Prior to the elections, the BJP also replaced six of its sitting MPs from Delhi to fight anti-incumbency highlighted by the party’s internal surveys. This seemed to have worked well for the party.

    When asked why Delhi behaved differently compared to UP and Haryana, Yashwant Deshmukh, psephologist and political analyst, said:

    With both UP and Haryana voting against the BJP, what made Delhi vote differently?

    Delhi BJP workers celebrating after sweeping all seven seats in the national capital on 4 June.

    (Photo: PTI)

    "Delhi has voted for the BJP because that's just its history. Barring UP, Haryana and Rajasthan, the BJP swept most of North and Central India. Delhi is no different from that... Plus, NCR behaved like Delhi and not UP and Haryana. In Gurugram and Faridabad, the BJP candidates won by big margins. The BJP has a huge advantage over these cities because of Modi's huge popularity, despite having a low voter turnout. The trouble begins only when you move further into UP and away from Noida, Ghaziabad..."
    Yashwant

    Even in Maharashtra, the BJP faced a humiliating defeat and was reduced from 27 to 9 seats this time. Mumbai, another metro city, overwhelmingly voted for the Shiv Sena (UBT) faction.

    So, does anti-incumbency not play a role in Delhi, like it did in another states? No, experts believed.

    "The state government in Delhi is run by Kejriwal. If there is anti-incumbency, it should be against Kejriwal and not Modi... As far as Mumbai is concerned, it’s a Shiv Sena stronghold, and not the BJP. Plus, there was a huge sympathy factor in Maharashtra for Uddhav [Thackeray]. There was a sympathy factor for Kejriwal too, but people are clear that Modi should be in the Centre and Kejriwal in the state," Jerath said.

    There is also a significant population in Delhi who seem to go with the BJP in the general elections, but vote for the AAP in the assembly polls, Deshmukh told The Quint.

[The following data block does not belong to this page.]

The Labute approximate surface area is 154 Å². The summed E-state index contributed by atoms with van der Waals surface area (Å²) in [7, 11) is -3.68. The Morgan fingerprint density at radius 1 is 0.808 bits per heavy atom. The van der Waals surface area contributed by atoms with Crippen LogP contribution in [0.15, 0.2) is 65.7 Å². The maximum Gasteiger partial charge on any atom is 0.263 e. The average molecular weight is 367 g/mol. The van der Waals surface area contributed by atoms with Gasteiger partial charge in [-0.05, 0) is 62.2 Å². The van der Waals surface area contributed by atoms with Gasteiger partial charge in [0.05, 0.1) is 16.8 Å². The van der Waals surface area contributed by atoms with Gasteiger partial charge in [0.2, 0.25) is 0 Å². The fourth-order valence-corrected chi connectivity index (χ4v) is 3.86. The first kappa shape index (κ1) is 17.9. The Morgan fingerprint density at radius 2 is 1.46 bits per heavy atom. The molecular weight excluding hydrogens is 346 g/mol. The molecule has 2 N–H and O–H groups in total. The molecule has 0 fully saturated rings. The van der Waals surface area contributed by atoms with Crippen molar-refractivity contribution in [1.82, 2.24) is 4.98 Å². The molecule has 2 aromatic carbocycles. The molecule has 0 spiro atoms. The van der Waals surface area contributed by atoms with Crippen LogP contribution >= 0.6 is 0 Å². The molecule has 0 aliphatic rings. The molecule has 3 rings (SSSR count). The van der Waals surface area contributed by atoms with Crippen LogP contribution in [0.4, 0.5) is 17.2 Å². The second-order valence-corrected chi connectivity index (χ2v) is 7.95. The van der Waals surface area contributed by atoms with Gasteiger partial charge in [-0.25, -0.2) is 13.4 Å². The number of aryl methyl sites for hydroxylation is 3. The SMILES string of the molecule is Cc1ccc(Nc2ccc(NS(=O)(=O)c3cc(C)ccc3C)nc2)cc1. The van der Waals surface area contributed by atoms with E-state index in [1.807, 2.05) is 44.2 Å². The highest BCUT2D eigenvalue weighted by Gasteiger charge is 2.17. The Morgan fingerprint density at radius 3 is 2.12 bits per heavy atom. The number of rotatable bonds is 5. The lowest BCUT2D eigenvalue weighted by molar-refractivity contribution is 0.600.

"If you see, 15-18% of the population who support the BJP in the Centre, support the AAP in Assembly. With the data on the combined vote share of the AAP and the Congress, you can safely assume that 42 percent are anti-BJP in Delhi. Now, this will split between the AAP and the Congress. Let's say, out of this 30 percent support the AAP and 10 percent support the Congress. Now, the BJP is at 54 percent vote share, out of which 15 percent will go to the AAP in Assembly. Therefore, the BJP's core voter are only around 38 percent."
    Yashwant Deshmukh to The Quint
    Expand
  3. 3. The Failure of AAP-Congress Alliance

    While the INDIA bloc had reasons to celebrate its electoral performance nationally, it faced a massive setback in the national capital, with both AAP and Congress falling short of converting the higher, combined vote share of both into seats.

    A Delhi Pradesh Congress Committee (DPCC) leader, who spoke on the condition of anonymity, told The Quint that to understand the failure, one has to remember that "the rise of the AAP in Delhi since 2013 has come at the cost of a decline in Congress’ fortunes."

    “The AAP has been responsible for wiping out the Congress from Delhi's Assembly. It was hard to convince the workers that we had to work together. In constituencies where the AAP had fielded candidates, local AAP volunteers would be less inclined to work with us. This affected our campaign in seats like Northeast Delhi. At the same time, we saw that the Congress vote got transferred to the AAP, but not the other way around. In many places, voters ended up voting for the BJP."
    DPCC leader to The Quint

    Jerath told The Quint that the lack of coordination between the two parties was one of the major reasons for its defeat.

    "I don’t think that their workers lent each other support and worked on the ground. The AAP has a formidable force of cadres on ground but was not placed at the service of the Congress and vice-versa. Plus, I don't think voters realised that the parties were in alliance. On voting day, there were several instances where people went to voting booth to vote for the jhadu (AAP) symbol, but didn't find it."